The King’s Speech was written by London Sunday Times journalist Peter Conradi and Mark Logue—grandson of Lionel Logue, whose recently discovered diaries and correspondence contain fascinating details about these true events.
At the urging of his wife, Elizabeth, the Duke of York (known to the royal family as “Bertie”) began to see speech therapist Lionel Logue in a desperate bid to cure his lifelong stammer. Little did the two men know that this unlikely friendship—between a future monarch and a commoner born in Australia—would ultimately save the House of Windsor from collapse. Through intense locution and breathing lessons, the amiable Logue gave the shy young Duke the skills and the confidence to stand and deliver before a crowd. And when his elder brother, Edward VIII, abdicated the throne to marry for love, Bertie was able to assume the reins of power as King George VI—just in time to help steer the nation through the dark waters of the Second World War.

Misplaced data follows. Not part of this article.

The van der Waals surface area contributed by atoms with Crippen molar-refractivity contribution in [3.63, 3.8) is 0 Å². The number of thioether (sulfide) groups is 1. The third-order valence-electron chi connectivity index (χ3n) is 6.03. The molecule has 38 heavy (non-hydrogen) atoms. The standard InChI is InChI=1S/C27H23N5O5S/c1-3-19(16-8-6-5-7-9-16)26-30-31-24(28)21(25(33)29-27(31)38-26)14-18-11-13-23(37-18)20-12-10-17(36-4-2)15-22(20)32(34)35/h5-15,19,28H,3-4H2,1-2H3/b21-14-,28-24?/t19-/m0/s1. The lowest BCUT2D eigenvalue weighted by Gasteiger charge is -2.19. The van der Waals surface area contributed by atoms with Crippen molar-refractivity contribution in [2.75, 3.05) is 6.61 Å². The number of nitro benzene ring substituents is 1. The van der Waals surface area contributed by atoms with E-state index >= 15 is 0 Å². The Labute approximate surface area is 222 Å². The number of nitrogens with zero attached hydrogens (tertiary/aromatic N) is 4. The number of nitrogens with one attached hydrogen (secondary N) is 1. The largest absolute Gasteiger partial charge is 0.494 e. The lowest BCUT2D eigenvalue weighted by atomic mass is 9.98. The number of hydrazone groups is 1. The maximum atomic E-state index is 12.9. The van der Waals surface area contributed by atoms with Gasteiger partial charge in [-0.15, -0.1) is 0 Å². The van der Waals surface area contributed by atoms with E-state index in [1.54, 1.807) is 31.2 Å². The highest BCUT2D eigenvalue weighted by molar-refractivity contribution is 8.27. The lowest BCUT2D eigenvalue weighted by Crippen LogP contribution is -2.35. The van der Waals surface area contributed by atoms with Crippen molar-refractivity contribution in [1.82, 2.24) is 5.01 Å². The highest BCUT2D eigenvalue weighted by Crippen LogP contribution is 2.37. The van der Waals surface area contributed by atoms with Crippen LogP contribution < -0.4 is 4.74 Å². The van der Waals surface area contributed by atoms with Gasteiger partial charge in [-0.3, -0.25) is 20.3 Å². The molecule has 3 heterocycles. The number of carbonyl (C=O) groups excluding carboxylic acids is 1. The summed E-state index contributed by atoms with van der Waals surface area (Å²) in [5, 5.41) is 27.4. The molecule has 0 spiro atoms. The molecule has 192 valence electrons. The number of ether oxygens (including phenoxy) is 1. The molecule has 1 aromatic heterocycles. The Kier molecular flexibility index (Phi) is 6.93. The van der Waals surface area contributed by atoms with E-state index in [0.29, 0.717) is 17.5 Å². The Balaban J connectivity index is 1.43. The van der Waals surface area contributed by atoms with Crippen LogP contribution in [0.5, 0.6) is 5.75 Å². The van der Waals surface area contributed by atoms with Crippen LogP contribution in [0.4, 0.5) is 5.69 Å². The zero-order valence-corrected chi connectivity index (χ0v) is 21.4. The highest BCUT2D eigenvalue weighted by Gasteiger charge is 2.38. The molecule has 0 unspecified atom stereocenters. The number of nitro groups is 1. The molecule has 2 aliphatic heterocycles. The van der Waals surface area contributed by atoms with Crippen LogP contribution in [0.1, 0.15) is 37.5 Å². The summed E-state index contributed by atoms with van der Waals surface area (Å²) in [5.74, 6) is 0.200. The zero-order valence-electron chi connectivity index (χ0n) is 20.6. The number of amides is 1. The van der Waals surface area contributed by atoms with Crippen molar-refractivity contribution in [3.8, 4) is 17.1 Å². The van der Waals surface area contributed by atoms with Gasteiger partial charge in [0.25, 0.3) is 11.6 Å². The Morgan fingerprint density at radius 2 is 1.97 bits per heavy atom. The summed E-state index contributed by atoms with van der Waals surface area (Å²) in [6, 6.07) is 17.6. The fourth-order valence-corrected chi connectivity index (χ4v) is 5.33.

The King’s Speech (Amazon US) (Amazon UK) (Audible) (AbeBooks) is NOT how one man saved the British Monarchy. That’s a bit much, if you ask me. However, it is how one man helped the Duke of York, later George VI, overcome his stutter to the extent that he could give speeches with only a little difficulty.
What’s interesting about this book is that it was written after the movie of the same name came out. So having a picture of Colin Firth and Geoffrey Rush on the cover is a bit mis-leading, although it covers some of the same territory.
Lionel Logue kept journals and letters, and his grandson and a journalist sorted through them and wrote about his relationship with the Duke of York, Bertie, through his ascension as King George VI. What’s also great about the audiobook version of this book is that several of the king’s actual speeches are used in the recording, so one can hear for themselves how he overcame his stutter for the most part.
Because the source material is one man’s recollections of events, the truth may or may not be cloaked in a subjective way. Overall, I found this an interesting story in the overall history of the House of Windsor, if a bit biased in it’s narrative.
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